Bill Hicks was the type of comedian who mixed extended philosophical musings in with his more straight forward comedy bits. Sometimes the serious part of his act would go on so long that he would have to stop to reassure the audience that he hadn't forgotten that he was putting on a comedy show. Specifically, he would say that while it might seem like he was lost at sea he had never lost sight of "Dick Island" and he was going to return to it's fabled shores soon enough.
I really like the phrase "Dick Island". To me, it conjures up a specific ratio of frivolity to reality: it's an oasis we retreat to when the cold, undrinkable, full-of-sharks water of life gets to be a bit overwhelming. Comedy shows almost always take place in some version of "Dick Island", but comedians rarely reference the ocean around them, because acknowledging the darkness that's just out of sight makes it harder to make the audience laugh. But occasionally, you'll get somebody like Hicks who is trying to see how far they can get away from Dick Island before they are lost at sea. Monty Python tried to do that with "Always Look on the Bright Side of Life", it's optimistic take on crucifixion. When The Daily Show stops kicking easy targets like Fox and Friends and really engages with the news, it does that.
The Dictator really wants to do that. The Dictator is a political satire about a brutal and dumb dictator named Aladeen who comes to New York to deliver a speech at the U.N. about his chemical weapons program. While he's there his closest adviser stages a coup and switches Aladeen with his assassin distracting body double, an even dumber goat herder. The real Aladeen has five days to get back into his rightful spot or else the adviser is going to permanently dismantle his throne and sell all of the country's oil rights to international corporations.
The movie is designed to skewer a lot of targets: the absurd egotism of Middle East dictators; the average American's willful ignorance of foreign policy; the well meaning but misguided empathy of super liberal co-op members. But most of those jokes tend to have a hard edge to them - for example, jokes about rape rooms and ironic racist comments abound. Those jokes might be well informed, and they might be funny, but they are also deeply misanthropic, since they focus on how much hate there is in the world.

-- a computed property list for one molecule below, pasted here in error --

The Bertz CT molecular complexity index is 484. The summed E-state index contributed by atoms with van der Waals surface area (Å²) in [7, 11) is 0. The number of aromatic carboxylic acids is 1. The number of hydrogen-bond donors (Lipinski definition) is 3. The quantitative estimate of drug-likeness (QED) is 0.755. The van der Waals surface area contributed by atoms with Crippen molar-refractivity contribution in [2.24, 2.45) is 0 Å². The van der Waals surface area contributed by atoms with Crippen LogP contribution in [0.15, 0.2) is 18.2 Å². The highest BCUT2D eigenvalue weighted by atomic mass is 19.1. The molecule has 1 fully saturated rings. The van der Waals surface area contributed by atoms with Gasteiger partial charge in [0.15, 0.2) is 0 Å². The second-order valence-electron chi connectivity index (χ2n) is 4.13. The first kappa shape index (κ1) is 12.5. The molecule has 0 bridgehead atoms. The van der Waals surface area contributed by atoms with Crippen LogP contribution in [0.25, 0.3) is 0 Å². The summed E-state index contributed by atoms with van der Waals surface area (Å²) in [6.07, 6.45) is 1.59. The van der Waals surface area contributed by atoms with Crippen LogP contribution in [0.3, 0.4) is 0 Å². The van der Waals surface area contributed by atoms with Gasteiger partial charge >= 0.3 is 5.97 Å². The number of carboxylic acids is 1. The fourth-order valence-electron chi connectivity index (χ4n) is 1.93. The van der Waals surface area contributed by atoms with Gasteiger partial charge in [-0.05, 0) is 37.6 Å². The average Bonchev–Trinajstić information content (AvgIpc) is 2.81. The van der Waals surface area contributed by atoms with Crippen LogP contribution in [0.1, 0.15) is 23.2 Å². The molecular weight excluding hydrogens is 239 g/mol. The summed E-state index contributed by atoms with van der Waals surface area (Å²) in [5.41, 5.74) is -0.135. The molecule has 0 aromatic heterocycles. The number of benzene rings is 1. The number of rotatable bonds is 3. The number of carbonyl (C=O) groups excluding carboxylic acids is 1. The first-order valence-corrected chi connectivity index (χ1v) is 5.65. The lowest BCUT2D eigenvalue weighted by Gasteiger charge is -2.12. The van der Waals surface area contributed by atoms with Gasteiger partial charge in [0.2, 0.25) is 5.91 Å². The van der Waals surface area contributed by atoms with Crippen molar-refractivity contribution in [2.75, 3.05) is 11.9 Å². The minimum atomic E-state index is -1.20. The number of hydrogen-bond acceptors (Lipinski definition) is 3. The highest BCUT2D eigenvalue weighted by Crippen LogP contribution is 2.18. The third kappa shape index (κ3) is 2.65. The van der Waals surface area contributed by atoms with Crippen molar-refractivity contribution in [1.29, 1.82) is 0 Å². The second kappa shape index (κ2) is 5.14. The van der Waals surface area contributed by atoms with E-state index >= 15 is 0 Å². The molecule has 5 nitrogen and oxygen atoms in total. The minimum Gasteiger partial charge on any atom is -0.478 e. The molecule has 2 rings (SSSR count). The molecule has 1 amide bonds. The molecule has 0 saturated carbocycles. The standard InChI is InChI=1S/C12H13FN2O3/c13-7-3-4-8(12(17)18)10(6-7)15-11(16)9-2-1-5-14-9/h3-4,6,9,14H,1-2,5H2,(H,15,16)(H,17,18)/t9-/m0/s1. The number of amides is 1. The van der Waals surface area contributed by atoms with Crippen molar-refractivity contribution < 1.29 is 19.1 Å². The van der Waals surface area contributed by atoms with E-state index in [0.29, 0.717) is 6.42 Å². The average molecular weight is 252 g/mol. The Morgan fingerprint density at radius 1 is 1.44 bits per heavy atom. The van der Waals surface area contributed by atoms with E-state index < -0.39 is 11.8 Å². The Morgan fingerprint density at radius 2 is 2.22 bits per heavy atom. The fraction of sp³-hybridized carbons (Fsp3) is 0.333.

Periodically the movie will pull back from it's political satire for a more conventional kind of skit. The scene where Aladeen 'helps' a pregnant woman give birth in a grocery store and ends up losing his cell phone inside her vagina doesn't have any real sociopolitical point; it was clearly put there because it was a purely comic scene that could keep the movie's tone from becoming too political or too bitter. That skit (which is probably the funniest part of the whole movie) is the Dictator's attempt to get back to Dick Island after swimming against the harsh current for a bit too long.
If the Dictator had managed to balance those two tones evenly it could have been a great movie. Unfortunately that mixture of absurd skits and dark humor doesn't actually gel that well, because the pointed nature of the satirical bits makes them feel very different from the apolitical bits which are far more silly. The sort of dictators who have rape rooms are a ripe enough target for parody (as South Park well knows), but it feels schizophrenic to establish Aladeen as that sort of monster and then put him through the paces of a traditionally plotted romantic comedy.
If this movie had wanted to really commit to being a dark satire of Middle Eastern politics, it might have been too harsh for a mass audience, but it could have been quite good; Four Lions did that and I found that film to be wickedly funny. Or if the Dictator had been a thoroughly silly comedy about a prince who falls in love with an unlikely American, it could have been pleasantly funny, like Coming to America was. Instead, it didn't want to commit to being one or the other, and it didn't even want to start as one and grow into the other - it wanted to throw the two tones together willy-nilly, and that doesn't really work. It takes a sure hand to steer a boat in the choppy waters around Dick Island, and while Aladeen might have that level of decisiveness, the Dictator definitely doesn't.